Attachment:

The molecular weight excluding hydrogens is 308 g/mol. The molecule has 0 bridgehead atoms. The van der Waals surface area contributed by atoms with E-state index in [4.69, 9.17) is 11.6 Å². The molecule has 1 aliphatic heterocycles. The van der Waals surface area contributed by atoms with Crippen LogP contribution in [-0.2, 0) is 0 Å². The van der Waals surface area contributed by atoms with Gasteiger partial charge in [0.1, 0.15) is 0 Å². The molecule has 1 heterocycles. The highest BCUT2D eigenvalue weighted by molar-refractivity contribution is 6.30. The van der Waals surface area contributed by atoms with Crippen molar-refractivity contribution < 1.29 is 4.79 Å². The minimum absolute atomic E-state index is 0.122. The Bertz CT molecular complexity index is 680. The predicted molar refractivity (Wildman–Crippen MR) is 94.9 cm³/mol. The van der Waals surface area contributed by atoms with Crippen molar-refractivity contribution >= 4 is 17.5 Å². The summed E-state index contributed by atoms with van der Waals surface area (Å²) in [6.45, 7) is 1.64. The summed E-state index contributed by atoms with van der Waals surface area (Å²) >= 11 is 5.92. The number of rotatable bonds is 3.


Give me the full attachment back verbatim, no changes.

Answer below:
The molecular weight excluding hydrogens is 308 g/mol. The molecule has 0 bridgehead atoms. The van der Waals surface area contributed by atoms with E-state index in [4.69, 9.17) is 11.6 Å². The molecule has 1 aliphatic heterocycles. The van der Waals surface area contributed by atoms with Crippen LogP contribution in [-0.2, 0) is 0 Å². The van der Waals surface area contributed by atoms with Gasteiger partial charge in [0.1, 0.15) is 0 Å². The molecule has 1 heterocycles. The highest BCUT2D eigenvalue weighted by molar-refractivity contribution is 6.30. The van der Waals surface area contributed by atoms with Crippen molar-refractivity contribution < 1.29 is 4.79 Å². The minimum absolute atomic E-state index is 0.122. The Bertz CT molecular complexity index is 680. The predicted molar refractivity (Wildman–Crippen MR) is 94.9 cm³/mol. The van der Waals surface area contributed by atoms with Crippen molar-refractivity contribution >= 4 is 17.5 Å². The summed E-state index contributed by atoms with van der Waals surface area (Å²) in [6.45, 7) is 1.64. The summed E-state index contributed by atoms with van der Waals surface area (Å²) >= 11 is 5.92. The number of rotatable bonds is 3.